Business leaders understand that success is in large part derived from intangibles — passion, interest in others, inspiration, and so on — but only a fool believes you can operate on a practical level without metrics. So, the Net Promoter System allows a business to quantify the qualitative. That is, to assign a descriptive number to the state of your relationship with your customers, your employees, or your market.  In a sense, it’s like having your own customer balance sheet—a measurement that can be shared easily and measured often. Then, once you have a reliable metric, you can start to benchmark your success over time, or against relevant competitors in your industry.

Why does this matter? After all, shouldn’t you just watch your NPS score and make sure it’s getting better? I mean, forget the competition, right?

Well, technically that’s true, but it leaves out an important resource allocation question. You see, if you discover that your NPS score is 42, you might panic and go all hands on deck with customer support to boost the number. However, if you have a benchmark that says the average score of your competition is 29, you have some freedom to choose to add support, or to focus efforts on new products or markets. Maybe those resources would be better spent on R&D?  Having a benchmark can be wildly helpful for both calibrating your NPS score to your market, and determining where to allocate resources inside your company.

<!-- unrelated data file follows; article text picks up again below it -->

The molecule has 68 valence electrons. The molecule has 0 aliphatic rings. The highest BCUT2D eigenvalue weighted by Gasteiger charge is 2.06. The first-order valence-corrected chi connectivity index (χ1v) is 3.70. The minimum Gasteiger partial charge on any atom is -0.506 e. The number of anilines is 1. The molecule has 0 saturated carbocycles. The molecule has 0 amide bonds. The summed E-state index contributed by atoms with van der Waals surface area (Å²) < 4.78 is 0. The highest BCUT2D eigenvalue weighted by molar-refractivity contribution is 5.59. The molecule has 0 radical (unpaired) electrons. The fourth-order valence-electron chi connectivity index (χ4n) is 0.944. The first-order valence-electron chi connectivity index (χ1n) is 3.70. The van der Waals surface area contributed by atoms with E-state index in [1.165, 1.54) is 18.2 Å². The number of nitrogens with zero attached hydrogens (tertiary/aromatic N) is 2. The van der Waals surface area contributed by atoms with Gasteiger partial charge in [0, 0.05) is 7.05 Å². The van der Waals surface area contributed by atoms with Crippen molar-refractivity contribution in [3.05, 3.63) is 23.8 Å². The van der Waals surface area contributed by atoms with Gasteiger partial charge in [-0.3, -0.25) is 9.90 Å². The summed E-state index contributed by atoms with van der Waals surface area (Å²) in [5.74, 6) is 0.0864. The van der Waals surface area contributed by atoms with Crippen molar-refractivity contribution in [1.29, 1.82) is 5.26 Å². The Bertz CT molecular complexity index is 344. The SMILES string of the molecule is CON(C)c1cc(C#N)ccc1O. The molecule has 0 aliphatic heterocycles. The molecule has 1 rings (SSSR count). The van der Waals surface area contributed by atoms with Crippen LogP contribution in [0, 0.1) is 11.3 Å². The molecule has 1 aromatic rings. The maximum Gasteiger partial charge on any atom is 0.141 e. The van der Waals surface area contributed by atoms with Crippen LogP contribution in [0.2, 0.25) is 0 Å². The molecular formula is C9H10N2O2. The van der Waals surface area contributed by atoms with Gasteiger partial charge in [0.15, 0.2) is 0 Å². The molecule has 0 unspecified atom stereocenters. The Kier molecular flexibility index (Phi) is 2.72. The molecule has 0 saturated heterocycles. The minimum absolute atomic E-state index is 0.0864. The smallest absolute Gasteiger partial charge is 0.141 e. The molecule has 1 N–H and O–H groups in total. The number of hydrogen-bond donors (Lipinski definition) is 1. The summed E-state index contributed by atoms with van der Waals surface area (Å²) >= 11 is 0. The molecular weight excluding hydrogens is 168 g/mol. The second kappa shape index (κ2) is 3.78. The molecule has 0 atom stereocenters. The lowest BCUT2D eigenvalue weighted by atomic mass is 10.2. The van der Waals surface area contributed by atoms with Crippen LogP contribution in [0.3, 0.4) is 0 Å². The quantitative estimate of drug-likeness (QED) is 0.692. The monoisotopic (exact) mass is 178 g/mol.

Another element that makes the NPS system so valuable is scalability.

We touched on this ever so slightly above. You can get an NPS score for a single department or your whole company, whether that company is a half dozen friends set up in a garage or a multinational spread across three continents. But you can also run NPS on a single product. Or a campaign. Or a store location, team, or territory. The question can be directed as narrowly or as broadly as needed.

This is neither magic nor mathematics. It’s just common sense, and it goes back to the “ultimate question” we talked about earlier. In the end, business — regardless of the size, revenue, or location — is about relationships. Those relationships exist both outside and inside the organization. And the core business relationship again comes down to:

“How likely is it that you would recommend Company X [or Product X] to a friend or colleague?”